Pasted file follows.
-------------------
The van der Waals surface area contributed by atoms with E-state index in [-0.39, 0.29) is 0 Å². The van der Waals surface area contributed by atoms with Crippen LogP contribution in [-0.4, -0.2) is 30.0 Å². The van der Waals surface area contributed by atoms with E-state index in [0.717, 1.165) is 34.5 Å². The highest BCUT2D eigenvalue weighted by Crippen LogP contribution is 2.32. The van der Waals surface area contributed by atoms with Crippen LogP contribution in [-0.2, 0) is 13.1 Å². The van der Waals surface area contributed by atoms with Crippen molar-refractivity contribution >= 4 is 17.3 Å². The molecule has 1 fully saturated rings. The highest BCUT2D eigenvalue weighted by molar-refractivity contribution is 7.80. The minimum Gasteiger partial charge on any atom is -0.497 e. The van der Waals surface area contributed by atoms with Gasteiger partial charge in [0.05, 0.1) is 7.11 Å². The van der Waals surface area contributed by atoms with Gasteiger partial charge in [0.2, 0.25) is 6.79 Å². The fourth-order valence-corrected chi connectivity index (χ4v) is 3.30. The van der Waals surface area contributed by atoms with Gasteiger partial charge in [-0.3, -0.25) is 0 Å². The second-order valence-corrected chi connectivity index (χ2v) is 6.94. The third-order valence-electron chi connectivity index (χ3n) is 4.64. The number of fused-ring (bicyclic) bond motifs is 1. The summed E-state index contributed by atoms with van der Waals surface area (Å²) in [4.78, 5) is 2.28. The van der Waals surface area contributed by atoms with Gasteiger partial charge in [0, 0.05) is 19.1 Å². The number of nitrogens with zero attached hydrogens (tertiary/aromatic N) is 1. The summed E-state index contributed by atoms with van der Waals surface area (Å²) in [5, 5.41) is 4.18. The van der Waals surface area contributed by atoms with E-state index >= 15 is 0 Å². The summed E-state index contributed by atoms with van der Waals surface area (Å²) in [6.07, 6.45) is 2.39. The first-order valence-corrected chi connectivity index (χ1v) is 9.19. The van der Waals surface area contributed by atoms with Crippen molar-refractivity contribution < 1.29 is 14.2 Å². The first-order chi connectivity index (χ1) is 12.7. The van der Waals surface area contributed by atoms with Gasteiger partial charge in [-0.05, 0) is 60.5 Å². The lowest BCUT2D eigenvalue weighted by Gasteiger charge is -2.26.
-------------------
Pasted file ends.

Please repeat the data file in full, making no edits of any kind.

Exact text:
The van der Waals surface area contributed by atoms with E-state index in [-0.39, 0.29) is 0 Å². The van der Waals surface area contributed by atoms with Crippen LogP contribution in [-0.4, -0.2) is 30.0 Å². The van der Waals surface area contributed by atoms with E-state index in [0.717, 1.165) is 34.5 Å². The highest BCUT2D eigenvalue weighted by Crippen LogP contribution is 2.32. The van der Waals surface area contributed by atoms with Crippen LogP contribution in [-0.2, 0) is 13.1 Å². The van der Waals surface area contributed by atoms with Crippen molar-refractivity contribution >= 4 is 17.3 Å². The molecule has 1 fully saturated rings. The highest BCUT2D eigenvalue weighted by molar-refractivity contribution is 7.80. The minimum Gasteiger partial charge on any atom is -0.497 e. The van der Waals surface area contributed by atoms with Gasteiger partial charge in [0.05, 0.1) is 7.11 Å². The van der Waals surface area contributed by atoms with Gasteiger partial charge in [0.2, 0.25) is 6.79 Å². The fourth-order valence-corrected chi connectivity index (χ4v) is 3.30. The van der Waals surface area contributed by atoms with Gasteiger partial charge in [-0.3, -0.25) is 0 Å². The second-order valence-corrected chi connectivity index (χ2v) is 6.94. The third-order valence-electron chi connectivity index (χ3n) is 4.64. The number of fused-ring (bicyclic) bond motifs is 1. The summed E-state index contributed by atoms with van der Waals surface area (Å²) in [4.78, 5) is 2.28. The van der Waals surface area contributed by atoms with Gasteiger partial charge in [0, 0.05) is 19.1 Å². The number of nitrogens with zero attached hydrogens (tertiary/aromatic N) is 1. The summed E-state index contributed by atoms with van der Waals surface area (Å²) in [5, 5.41) is 4.18. The van der Waals surface area contributed by atoms with E-state index >= 15 is 0 Å². The summed E-state index contributed by atoms with van der Waals surface area (Å²) in [6.07, 6.45) is 2.39. The first-order valence-corrected chi connectivity index (χ1v) is 9.19. The van der Waals surface area contributed by atoms with Crippen molar-refractivity contribution < 1.29 is 14.2 Å². The first-order chi connectivity index (χ1) is 12.7. The van der Waals surface area contributed by atoms with Gasteiger partial charge in [-0.05, 0) is 60.5 Å². The lowest BCUT2D eigenvalue weighted by Gasteiger charge is -2.26.